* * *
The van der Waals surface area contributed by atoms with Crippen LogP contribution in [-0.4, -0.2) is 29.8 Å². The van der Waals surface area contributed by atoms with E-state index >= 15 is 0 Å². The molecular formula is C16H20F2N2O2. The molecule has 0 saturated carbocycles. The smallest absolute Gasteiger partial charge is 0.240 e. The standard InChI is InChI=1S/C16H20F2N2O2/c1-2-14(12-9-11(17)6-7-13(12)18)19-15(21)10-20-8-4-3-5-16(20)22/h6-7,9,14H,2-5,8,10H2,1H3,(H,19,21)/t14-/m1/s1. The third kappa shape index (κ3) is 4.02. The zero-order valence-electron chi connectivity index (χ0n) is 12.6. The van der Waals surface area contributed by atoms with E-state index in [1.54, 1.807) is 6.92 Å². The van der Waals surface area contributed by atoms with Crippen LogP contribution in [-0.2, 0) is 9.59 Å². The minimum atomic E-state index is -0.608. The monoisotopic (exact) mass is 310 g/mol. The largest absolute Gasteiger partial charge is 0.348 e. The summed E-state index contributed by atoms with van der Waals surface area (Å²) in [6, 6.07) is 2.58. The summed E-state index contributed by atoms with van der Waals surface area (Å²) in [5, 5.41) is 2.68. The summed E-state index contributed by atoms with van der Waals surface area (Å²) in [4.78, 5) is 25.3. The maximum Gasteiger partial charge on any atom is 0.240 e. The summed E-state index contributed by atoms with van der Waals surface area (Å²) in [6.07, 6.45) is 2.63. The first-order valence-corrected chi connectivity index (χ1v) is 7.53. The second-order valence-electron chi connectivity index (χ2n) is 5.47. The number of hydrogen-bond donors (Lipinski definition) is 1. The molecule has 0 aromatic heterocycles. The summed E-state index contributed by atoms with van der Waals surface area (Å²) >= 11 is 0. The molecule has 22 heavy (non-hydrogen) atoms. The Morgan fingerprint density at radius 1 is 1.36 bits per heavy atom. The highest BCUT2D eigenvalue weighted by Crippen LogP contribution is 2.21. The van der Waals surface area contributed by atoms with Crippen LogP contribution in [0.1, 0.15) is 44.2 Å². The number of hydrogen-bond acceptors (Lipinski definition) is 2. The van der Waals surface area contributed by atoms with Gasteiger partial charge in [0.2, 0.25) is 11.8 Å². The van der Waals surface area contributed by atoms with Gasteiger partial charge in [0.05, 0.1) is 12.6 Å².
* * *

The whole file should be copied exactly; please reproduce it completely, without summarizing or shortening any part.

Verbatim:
The van der Waals surface area contributed by atoms with Crippen LogP contribution in [-0.4, -0.2) is 29.8 Å². The van der Waals surface area contributed by atoms with E-state index >= 15 is 0 Å². The molecular formula is C16H20F2N2O2. The molecule has 0 saturated carbocycles. The smallest absolute Gasteiger partial charge is 0.240 e. The standard InChI is InChI=1S/C16H20F2N2O2/c1-2-14(12-9-11(17)6-7-13(12)18)19-15(21)10-20-8-4-3-5-16(20)22/h6-7,9,14H,2-5,8,10H2,1H3,(H,19,21)/t14-/m1/s1. The third kappa shape index (κ3) is 4.02. The zero-order valence-electron chi connectivity index (χ0n) is 12.6. The van der Waals surface area contributed by atoms with E-state index in [1.54, 1.807) is 6.92 Å². The van der Waals surface area contributed by atoms with Crippen LogP contribution in [-0.2, 0) is 9.59 Å². The minimum atomic E-state index is -0.608. The monoisotopic (exact) mass is 310 g/mol. The largest absolute Gasteiger partial charge is 0.348 e. The summed E-state index contributed by atoms with van der Waals surface area (Å²) in [6, 6.07) is 2.58. The summed E-state index contributed by atoms with van der Waals surface area (Å²) in [5, 5.41) is 2.68. The summed E-state index contributed by atoms with van der Waals surface area (Å²) in [4.78, 5) is 25.3. The maximum Gasteiger partial charge on any atom is 0.240 e. The summed E-state index contributed by atoms with van der Waals surface area (Å²) in [6.07, 6.45) is 2.63. The first-order valence-corrected chi connectivity index (χ1v) is 7.53. The second-order valence-electron chi connectivity index (χ2n) is 5.47. The number of hydrogen-bond donors (Lipinski definition) is 1. The molecule has 0 aromatic heterocycles. The summed E-state index contributed by atoms with van der Waals surface area (Å²) >= 11 is 0. The molecule has 22 heavy (non-hydrogen) atoms. The Morgan fingerprint density at radius 1 is 1.36 bits per heavy atom. The highest BCUT2D eigenvalue weighted by Crippen LogP contribution is 2.21. The van der Waals surface area contributed by atoms with Crippen LogP contribution in [0.1, 0.15) is 44.2 Å². The number of hydrogen-bond acceptors (Lipinski definition) is 2. The van der Waals surface area contributed by atoms with Gasteiger partial charge in [0.2, 0.25) is 11.8 Å². The van der Waals surface area contributed by atoms with Gasteiger partial charge in [0.05, 0.1) is 12.6 Å².